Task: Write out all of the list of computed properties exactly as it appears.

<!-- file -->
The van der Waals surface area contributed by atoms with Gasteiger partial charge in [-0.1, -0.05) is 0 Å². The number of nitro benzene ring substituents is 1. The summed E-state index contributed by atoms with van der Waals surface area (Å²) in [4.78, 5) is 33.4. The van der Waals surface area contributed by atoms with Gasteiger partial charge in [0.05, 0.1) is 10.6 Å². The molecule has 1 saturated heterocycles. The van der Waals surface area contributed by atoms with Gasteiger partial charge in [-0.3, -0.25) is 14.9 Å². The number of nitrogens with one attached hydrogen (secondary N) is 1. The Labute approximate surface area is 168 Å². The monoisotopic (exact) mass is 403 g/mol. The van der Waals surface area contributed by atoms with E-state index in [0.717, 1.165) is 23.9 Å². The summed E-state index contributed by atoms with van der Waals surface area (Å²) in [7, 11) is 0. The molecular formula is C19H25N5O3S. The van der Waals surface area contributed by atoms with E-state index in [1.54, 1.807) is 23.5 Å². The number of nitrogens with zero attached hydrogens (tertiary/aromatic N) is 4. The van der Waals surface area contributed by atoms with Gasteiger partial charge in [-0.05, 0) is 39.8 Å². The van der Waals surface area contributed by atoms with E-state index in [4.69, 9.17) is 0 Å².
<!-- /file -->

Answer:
The van der Waals surface area contributed by atoms with Gasteiger partial charge in [-0.1, -0.05) is 0 Å². The number of nitro benzene ring substituents is 1. The summed E-state index contributed by atoms with van der Waals surface area (Å²) in [4.78, 5) is 33.4. The van der Waals surface area contributed by atoms with Gasteiger partial charge in [0.05, 0.1) is 10.6 Å². The molecule has 1 saturated heterocycles. The van der Waals surface area contributed by atoms with Gasteiger partial charge in [-0.3, -0.25) is 14.9 Å². The number of nitrogens with one attached hydrogen (secondary N) is 1. The Labute approximate surface area is 168 Å². The monoisotopic (exact) mass is 403 g/mol. The van der Waals surface area contributed by atoms with E-state index in [0.717, 1.165) is 23.9 Å². The summed E-state index contributed by atoms with van der Waals surface area (Å²) in [7, 11) is 0. The molecular formula is C19H25N5O3S. The van der Waals surface area contributed by atoms with E-state index in [1.54, 1.807) is 23.5 Å². The number of nitrogens with zero attached hydrogens (tertiary/aromatic N) is 4. The van der Waals surface area contributed by atoms with Gasteiger partial charge in [-0.05, 0) is 39.8 Å². The van der Waals surface area contributed by atoms with E-state index in [4.69, 9.17) is 0 Å².